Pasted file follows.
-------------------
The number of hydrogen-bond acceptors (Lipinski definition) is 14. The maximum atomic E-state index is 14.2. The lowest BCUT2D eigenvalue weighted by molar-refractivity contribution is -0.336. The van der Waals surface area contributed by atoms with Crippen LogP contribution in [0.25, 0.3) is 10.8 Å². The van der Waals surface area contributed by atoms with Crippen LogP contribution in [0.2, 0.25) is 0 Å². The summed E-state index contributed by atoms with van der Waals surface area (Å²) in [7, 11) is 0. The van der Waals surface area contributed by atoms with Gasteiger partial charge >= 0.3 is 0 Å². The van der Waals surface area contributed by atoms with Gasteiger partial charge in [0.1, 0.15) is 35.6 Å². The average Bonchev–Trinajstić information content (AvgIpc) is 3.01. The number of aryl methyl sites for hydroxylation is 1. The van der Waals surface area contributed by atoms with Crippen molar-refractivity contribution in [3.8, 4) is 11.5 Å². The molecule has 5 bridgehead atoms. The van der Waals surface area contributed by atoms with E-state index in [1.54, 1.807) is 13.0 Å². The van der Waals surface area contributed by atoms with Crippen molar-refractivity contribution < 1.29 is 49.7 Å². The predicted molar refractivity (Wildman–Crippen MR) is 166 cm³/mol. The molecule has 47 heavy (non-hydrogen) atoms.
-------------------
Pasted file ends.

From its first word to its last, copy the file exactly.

The number of hydrogen-bond acceptors (Lipinski definition) is 14. The maximum atomic E-state index is 14.2. The lowest BCUT2D eigenvalue weighted by molar-refractivity contribution is -0.336. The van der Waals surface area contributed by atoms with Crippen LogP contribution in [0.25, 0.3) is 10.8 Å². The van der Waals surface area contributed by atoms with Crippen LogP contribution in [0.2, 0.25) is 0 Å². The summed E-state index contributed by atoms with van der Waals surface area (Å²) in [7, 11) is 0. The van der Waals surface area contributed by atoms with Gasteiger partial charge >= 0.3 is 0 Å². The van der Waals surface area contributed by atoms with Gasteiger partial charge in [0.1, 0.15) is 35.6 Å². The average Bonchev–Trinajstić information content (AvgIpc) is 3.01. The number of aryl methyl sites for hydroxylation is 1. The van der Waals surface area contributed by atoms with Crippen molar-refractivity contribution in [3.8, 4) is 11.5 Å². The molecule has 5 bridgehead atoms. The van der Waals surface area contributed by atoms with E-state index in [1.54, 1.807) is 13.0 Å². The van der Waals surface area contributed by atoms with Crippen molar-refractivity contribution < 1.29 is 49.7 Å². The predicted molar refractivity (Wildman–Crippen MR) is 166 cm³/mol. The molecule has 47 heavy (non-hydrogen) atoms.